In honor of his inauguration, Tax Prof Blog has collected other tax professors’ expert advice on tax policy for Barack Obama. A small portion of the entry can be read below, but the full version can be found here.
Beau Baez (Charlotte): Enact legislation recognizing the Streamlined Sales Tax Governing Board as a state compact, and eliminate the Quill physical presence requirement for states that are members in good standing in the new state compact.
Bryan Camp (Texas Tech):
1. Enable the IRS to administratively collect non-rebate erroneous refunds as I proposed in my article, The Mysteries of Erroneous Refunds. That article provides a specific legislative proposal to address a very real gap in tax collection policy. Aside from being a no-brainer as a matter of policy, heck, it's a revenue raiser!
2. Repeal judicial review of routine administrative collection decisions. Section 7433 already allows taxpayers to sue for IRS violations of collection statutes and should be retained. However, the judicial review allowed by section 6320 and 6330 for routine collection decisions has proven to be of no benefit to taxpayers, as my Indiana Law Review study of almost 1,000 judicial opinions between 2000 and 2006 demonstrates.
Paul Caron (Cincinnati): Remove estate planning uncertainty by freezing the estate tax exemption ($3.5 million) and rates (45%) at their 2009 levels.
Bridget Crawford (Pace):
1. Allow same-sex couples to file joint income tax returns (and to gift split, make tax-free wealth transfers, etc.).
2. Create a free, reliable and sophisticated on-line filing system that can accept all types of tax returns (estate, gift, etc.) from taxpayers of all levels of wealth, and reduce the statute of limitations on garden-variety audits from 3 years to 2 years.
3. Change the exclusion under Section 121 to an amount equal to the median home value in the metropolitan area (or another geographically-defined region) where the principal residence is located.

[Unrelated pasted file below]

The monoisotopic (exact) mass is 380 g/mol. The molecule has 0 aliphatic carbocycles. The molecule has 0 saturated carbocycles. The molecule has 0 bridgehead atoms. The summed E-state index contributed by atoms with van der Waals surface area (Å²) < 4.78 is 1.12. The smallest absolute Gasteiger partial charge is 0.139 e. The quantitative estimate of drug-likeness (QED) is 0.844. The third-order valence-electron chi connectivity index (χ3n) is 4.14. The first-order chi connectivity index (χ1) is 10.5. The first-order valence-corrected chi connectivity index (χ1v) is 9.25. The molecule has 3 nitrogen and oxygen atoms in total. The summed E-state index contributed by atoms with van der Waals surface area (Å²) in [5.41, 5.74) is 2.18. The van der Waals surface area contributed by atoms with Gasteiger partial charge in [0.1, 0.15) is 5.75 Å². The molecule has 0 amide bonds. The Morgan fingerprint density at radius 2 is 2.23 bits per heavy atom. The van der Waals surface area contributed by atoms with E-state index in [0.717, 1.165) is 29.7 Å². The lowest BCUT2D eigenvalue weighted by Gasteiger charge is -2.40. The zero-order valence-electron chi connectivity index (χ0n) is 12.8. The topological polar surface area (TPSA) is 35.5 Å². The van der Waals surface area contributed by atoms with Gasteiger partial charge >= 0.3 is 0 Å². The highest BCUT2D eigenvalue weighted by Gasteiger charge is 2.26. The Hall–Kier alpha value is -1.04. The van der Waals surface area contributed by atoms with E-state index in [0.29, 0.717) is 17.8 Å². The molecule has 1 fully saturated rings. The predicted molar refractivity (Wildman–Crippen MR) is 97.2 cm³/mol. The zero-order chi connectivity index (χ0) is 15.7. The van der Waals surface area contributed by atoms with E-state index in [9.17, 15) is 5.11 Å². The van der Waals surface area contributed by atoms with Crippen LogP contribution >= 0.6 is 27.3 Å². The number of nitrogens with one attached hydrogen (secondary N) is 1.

From the New York Times:
Higher taxes on alcohol can do more than add cash to ailing government budgets. A new study reports “statistically overwhelming evidence” that raising taxes also reduces the level of drinking.
The lead author, Alexander C. Wagenaar of the University of Florida, said the reduction in drinking had been found throughout the population, among social drinkers and problem drinkers alike. The analysis, in the February issue of the journal Addiction, is a review of more than 110 studies on the subject.
As prices go up, the study found, people become less likely to drink. And when they do drink, they drink less. The findings were true for teenagers as well as adults.
Although studies have found that moderate drinking can have beneficial health effects, other research has shown that reducing overall drinking has a broader social benefit, Dr. Wagenaar said. “Areas that drink more have higher rates of a wide range of problems (e.g., injuries and chronic health problems and deaths),” he wrote in an e-mail message.
California’s controller said Friday he will be forced to impose a 30-day delay on tax refunds and some other payments starting Feb. 1 if lawmakers fail to agree on a plan to erase a nearly $42 billion budget deficit.
Controller John Chiang, who acts as the state’s accountant, said he will have no choice but to delay $3.7 billion in payments next month because the state is running out of cash.
Doing so, he said, would buy the state a few more weeks before its accounts run dry. The state is on the brink of issuing IOUs as it faces a $41.6 billion shortfall over the next year-and-a-half.
“Let me make this perfectly clear: This is a painful decision,” Chiang said during a news conference in Sacramento. “It is an action that is critically necessary. The fallout from issuing IOUs, or for the state going into default, are significant and long-lasting and something to be avoided at nearly all costs.”
A severe drop in revenue from sales, property and capital gains taxes has left the state’s main bank account depleted. The state has not had a positive cash balance since July 12, 2007, Chiang said.
The state had been relying on borrowing from special funds and Wall Street investors, but those options are no longer available. Democratic and Republican legislators and GOP Gov. Arnold Schwarzenegger have been at odds for months over to fix the budget gap.
One of my favorite blogs, A Taxing Matter, recently posted a great entry on the new Congress’ dealings so far with estate taxes and bank losses. Below is a quote from the opinion piece, but be sure to check out the full text here.